Mastering the transition from family-owned to PE governance
Sponsors pull their hair out trying to reform the governance of previously family-run businesses. Clearly, there are many successful ones, including Swarovski, Mars and ALDI. They often opt for a public listing to instil rigor in their governance. Others have chosen to remain private for good reasons including the unique flexibility these markets provide – to be more agile, more entrepreneurial, or more patient than the quarterly-results treadmill of public firms.
Family business success often relies on not-so-obvious cultural factors and behaviours. These subtle strengths can become weaknesses when the firm is acquired by private equity, and asked to execute a new, more aggressive value creation plan. It’s the moment when the management practices which drove success in the past need to transform in order to gain momentum under PE ownership for the future. Humatica has studied governance differences carefully over the years in order to help incumbent leaders successfully transition to the demands of private equity.
The greatest risks come from management teams not understanding the implications of private equity ownership up-front. In particular, the owner’s risk profile shifts dramatically – from a family that has most of their assets in one company, to an institutional investor that distributes risk across a portfolio. Family businesses are run to avoid risk and minimize β. PE seeks α. This subtle shift goes mostly unnoticed at signing, but has huge implications on every aspect of the new portfolio company – especially on the way it is led and run.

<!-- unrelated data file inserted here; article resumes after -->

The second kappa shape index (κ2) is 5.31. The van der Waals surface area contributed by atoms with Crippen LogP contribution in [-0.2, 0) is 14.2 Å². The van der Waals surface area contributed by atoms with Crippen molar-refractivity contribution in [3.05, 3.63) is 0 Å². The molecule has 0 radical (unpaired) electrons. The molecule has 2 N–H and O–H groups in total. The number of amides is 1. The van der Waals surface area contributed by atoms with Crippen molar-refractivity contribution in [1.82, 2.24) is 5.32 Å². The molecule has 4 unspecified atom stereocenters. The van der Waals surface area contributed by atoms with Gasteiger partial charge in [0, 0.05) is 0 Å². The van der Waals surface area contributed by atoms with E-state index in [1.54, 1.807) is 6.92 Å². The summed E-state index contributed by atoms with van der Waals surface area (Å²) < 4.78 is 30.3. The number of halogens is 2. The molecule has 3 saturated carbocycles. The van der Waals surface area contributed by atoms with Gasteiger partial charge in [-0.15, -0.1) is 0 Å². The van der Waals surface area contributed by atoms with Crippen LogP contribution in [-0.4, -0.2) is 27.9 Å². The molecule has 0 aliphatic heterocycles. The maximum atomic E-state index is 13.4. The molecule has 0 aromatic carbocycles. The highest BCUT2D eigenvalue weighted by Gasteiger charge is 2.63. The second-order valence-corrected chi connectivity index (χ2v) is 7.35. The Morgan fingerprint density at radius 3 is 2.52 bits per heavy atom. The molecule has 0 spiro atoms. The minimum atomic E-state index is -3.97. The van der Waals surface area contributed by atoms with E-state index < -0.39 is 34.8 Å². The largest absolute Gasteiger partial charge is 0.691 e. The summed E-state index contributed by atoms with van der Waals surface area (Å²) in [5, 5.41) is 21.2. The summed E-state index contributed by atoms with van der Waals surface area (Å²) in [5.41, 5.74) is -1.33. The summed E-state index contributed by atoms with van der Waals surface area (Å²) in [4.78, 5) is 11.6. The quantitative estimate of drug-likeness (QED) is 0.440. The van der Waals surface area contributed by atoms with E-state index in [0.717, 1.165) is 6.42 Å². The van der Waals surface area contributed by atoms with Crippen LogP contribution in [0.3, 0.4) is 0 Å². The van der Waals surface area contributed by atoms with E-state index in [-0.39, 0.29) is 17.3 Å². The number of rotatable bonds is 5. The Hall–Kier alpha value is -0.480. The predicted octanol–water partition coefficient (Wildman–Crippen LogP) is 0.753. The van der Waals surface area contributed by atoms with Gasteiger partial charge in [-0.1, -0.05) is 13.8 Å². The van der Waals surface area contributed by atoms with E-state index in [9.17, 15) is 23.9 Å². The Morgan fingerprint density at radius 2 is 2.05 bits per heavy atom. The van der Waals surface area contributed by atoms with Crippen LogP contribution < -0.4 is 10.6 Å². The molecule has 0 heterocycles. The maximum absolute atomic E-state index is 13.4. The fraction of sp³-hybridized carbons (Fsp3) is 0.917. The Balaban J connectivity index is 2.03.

It’s no surprise that we observe major differences in decision-making and execution between successful serial buy-out teams compared to family-run businesses. Whereas a more collaborative, incremental approach is common in family firms, in which non-financial considerations often play a large role; private equity demands non-stop, assertive decision-making on value enhancing measures. It’s 3D speed chess vs. checkers. Family business managers are often too timid and risk-averse to make clear decisions, and too slow to implement. Many of them are not able to shift their risk tolerance in line with the PE owner’s fast enough, and are replaced.
Another challenge is overcoming differences in transparency and communication between the ownership models. One of the greatest legitimate risks for family owners, especially first-generation entrepreneurs, is having their innovation stolen by an insider who becomes a competitor. It’s logical for them to therefore be secretive and rely on a few trusted relationships within the firm. However, by the time a company is acquired by an institutional fund, it’s beyond these embryonic risks. At signing, accelerated growth becomes the new priority. And, activating the organisation to achieve this requires greater transparency and open communication. Incumbent management routinely misses this shift and its implications on their leadership style, behaviour and communications.
The key to success with family-owned buy-outs is to maintain the traditional strengths of the family’s culture, but at the same time anticipate and develop new leadership competencies and processes. Humatica provides tools and services to help portfolio leaders understand the challenges up-front, and master this exciting transition.